The owner of the Rittenhouse Hotel and other Philadelphia hotels is looking to government agencies and police departments to lease space at its properties, as it joins other lodging groups seeking a financial lifeline from responders to the coronavirus crisis that has wrecked their business.
Hersha Hospitality Trust is “seeking alternative sources of hotel revenue through government agencies, law enforcement, and military personnel, and universities,” the Philadelphia-based company said in a release this week.
Hersha also owns the Westin Philadelphia in Center City’s Liberty Place high-rise complex and the Hampton Inn Philadelphia Center City-Convention Center. To keep the lights on at otherwise emptied properties, it and other hotel operators are recasting their guest rooms as barracks for work-fatigued doctors and nurses, and overflow wards for coronavirus-swamped hospitals.
“There’s no other demand,” said Ed Grose, executive director of the Greater Philadelphia Hotel Association. “It’s their only option. If no one is traveling, that’s pretty much it.”
The stay-at-home orders that have been issued throughout much of the country to stem the virus’ spread have severely restricted business and personal travel, leading to the cancellation of conferences and a halt to tourism.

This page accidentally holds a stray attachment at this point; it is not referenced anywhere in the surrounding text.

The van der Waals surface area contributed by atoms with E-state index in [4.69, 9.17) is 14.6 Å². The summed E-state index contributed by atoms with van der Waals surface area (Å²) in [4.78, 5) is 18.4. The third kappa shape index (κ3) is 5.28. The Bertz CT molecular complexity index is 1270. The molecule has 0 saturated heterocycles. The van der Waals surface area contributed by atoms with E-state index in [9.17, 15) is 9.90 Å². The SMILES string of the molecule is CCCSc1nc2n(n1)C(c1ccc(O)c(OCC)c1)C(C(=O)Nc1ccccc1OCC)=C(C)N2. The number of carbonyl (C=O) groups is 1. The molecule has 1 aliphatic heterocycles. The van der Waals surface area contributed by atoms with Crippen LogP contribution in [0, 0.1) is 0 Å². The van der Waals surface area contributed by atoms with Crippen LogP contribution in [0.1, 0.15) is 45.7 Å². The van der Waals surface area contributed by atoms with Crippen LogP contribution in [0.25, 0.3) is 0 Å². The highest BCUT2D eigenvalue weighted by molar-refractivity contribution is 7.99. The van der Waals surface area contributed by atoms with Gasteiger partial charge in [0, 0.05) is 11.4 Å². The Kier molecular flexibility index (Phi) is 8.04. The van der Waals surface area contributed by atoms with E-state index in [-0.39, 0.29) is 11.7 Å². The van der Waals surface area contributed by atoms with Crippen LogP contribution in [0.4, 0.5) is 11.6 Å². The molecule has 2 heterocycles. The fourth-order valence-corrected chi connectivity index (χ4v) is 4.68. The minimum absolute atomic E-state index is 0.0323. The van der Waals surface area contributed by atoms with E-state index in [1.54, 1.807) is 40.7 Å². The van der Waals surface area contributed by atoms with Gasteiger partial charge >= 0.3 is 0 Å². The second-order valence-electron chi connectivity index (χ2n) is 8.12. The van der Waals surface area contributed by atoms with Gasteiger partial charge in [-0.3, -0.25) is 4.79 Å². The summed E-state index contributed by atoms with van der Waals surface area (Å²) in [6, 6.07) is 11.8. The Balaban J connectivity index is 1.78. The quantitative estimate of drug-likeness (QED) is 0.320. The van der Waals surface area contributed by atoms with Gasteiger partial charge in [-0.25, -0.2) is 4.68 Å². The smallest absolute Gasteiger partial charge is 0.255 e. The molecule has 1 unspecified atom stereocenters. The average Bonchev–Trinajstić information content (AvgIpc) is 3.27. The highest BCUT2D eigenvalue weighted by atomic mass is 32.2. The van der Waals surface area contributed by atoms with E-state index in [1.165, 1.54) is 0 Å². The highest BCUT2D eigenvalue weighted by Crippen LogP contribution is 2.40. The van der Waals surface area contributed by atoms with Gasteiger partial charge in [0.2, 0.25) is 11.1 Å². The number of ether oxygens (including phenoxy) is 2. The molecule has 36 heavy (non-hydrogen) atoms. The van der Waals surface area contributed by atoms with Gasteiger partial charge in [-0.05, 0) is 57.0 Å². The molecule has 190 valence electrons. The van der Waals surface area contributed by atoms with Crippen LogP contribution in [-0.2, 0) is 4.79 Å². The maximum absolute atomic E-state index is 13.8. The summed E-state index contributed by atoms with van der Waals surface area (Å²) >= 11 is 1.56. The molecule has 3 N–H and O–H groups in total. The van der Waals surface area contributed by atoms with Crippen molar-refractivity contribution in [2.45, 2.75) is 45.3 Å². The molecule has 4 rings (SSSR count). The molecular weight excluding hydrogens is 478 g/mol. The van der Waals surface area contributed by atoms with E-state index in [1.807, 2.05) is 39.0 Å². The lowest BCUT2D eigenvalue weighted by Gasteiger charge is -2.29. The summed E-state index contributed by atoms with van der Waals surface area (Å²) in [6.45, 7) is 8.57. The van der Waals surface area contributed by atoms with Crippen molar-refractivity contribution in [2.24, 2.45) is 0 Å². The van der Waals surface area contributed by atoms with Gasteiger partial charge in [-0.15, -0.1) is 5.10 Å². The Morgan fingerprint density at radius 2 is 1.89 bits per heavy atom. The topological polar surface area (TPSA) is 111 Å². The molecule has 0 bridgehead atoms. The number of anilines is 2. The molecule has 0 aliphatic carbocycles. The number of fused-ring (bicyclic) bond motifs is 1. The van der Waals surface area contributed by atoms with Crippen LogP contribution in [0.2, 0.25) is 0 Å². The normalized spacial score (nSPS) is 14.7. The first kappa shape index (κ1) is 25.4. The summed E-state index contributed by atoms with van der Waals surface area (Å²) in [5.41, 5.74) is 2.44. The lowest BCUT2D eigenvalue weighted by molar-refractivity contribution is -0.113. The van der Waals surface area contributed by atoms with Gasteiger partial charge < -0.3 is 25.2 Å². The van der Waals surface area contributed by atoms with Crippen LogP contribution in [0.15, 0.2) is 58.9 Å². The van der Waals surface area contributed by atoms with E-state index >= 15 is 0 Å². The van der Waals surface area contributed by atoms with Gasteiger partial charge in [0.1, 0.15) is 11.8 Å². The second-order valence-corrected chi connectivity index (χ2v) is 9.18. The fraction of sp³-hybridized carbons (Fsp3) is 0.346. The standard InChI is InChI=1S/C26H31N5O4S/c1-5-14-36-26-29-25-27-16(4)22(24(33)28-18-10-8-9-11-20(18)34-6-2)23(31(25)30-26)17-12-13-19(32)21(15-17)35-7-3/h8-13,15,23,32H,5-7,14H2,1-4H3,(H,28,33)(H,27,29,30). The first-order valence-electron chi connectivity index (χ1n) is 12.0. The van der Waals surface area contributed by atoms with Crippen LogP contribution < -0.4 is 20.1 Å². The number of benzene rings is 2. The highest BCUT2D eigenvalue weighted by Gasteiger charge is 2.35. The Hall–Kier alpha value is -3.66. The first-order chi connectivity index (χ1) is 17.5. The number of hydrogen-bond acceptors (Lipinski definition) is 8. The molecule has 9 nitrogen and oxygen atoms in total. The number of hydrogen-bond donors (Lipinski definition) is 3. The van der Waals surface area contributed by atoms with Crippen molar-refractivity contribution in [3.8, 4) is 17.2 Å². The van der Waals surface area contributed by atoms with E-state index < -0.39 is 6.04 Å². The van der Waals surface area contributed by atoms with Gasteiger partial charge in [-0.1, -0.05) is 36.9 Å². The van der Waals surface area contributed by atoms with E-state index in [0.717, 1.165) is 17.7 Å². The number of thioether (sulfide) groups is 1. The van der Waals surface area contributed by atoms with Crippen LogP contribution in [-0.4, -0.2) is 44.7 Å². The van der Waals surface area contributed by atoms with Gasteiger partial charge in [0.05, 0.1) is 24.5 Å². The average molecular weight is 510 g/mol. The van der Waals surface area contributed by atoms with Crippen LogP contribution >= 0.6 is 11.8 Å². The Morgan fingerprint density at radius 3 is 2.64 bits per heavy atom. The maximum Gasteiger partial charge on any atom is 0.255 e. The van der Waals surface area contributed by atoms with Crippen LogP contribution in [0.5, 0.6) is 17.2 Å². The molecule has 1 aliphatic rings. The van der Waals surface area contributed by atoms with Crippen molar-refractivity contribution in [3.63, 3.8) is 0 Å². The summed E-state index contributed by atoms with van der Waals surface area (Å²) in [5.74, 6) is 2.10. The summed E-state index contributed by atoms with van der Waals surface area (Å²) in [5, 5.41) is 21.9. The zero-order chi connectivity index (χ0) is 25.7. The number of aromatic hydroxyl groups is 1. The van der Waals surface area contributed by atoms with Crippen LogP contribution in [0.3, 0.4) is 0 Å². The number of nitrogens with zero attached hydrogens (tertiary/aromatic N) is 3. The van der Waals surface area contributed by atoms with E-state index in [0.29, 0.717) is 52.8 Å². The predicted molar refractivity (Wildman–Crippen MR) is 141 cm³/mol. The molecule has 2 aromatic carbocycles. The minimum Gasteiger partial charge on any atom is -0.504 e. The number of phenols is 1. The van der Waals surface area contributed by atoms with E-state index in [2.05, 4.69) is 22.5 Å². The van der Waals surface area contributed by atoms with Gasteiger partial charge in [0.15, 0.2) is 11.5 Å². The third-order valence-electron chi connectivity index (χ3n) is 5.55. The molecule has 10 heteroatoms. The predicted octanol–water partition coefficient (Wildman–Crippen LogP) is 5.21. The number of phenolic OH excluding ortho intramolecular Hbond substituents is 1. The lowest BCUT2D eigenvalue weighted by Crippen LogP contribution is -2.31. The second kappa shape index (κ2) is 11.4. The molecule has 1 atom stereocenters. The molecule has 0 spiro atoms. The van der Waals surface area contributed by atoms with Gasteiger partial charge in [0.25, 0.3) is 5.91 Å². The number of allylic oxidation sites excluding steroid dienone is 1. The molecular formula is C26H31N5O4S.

The consequences for the hospitality industry have been devastating: Almost four million employees who work in or for the hotels are projected to lose their jobs in the coming weeks, or had already been furloughed by the end of March, according the American Hotel & Lodging Association, the industry’s largest trade group.
Those numbers include 105,340 job losses in Pennsylvania, about 45% of the state’s total hotel-supported workforce.
Hotel owners like Hersha “are currently operating in a climate of extreme uncertainty,” analysts with the Bank of Montreal’s BMO Capital Markets unit wrote in a research report this week.
So hotel owners are turning to government agencies, hospitals, and other organizations that need space for pandemic response.
In Chicago, Mayor Lori Lightfoot announced a plan late last month to rent thousands of hotel rooms to quarantine patients infected with the illness and other coronavirus-related purposes.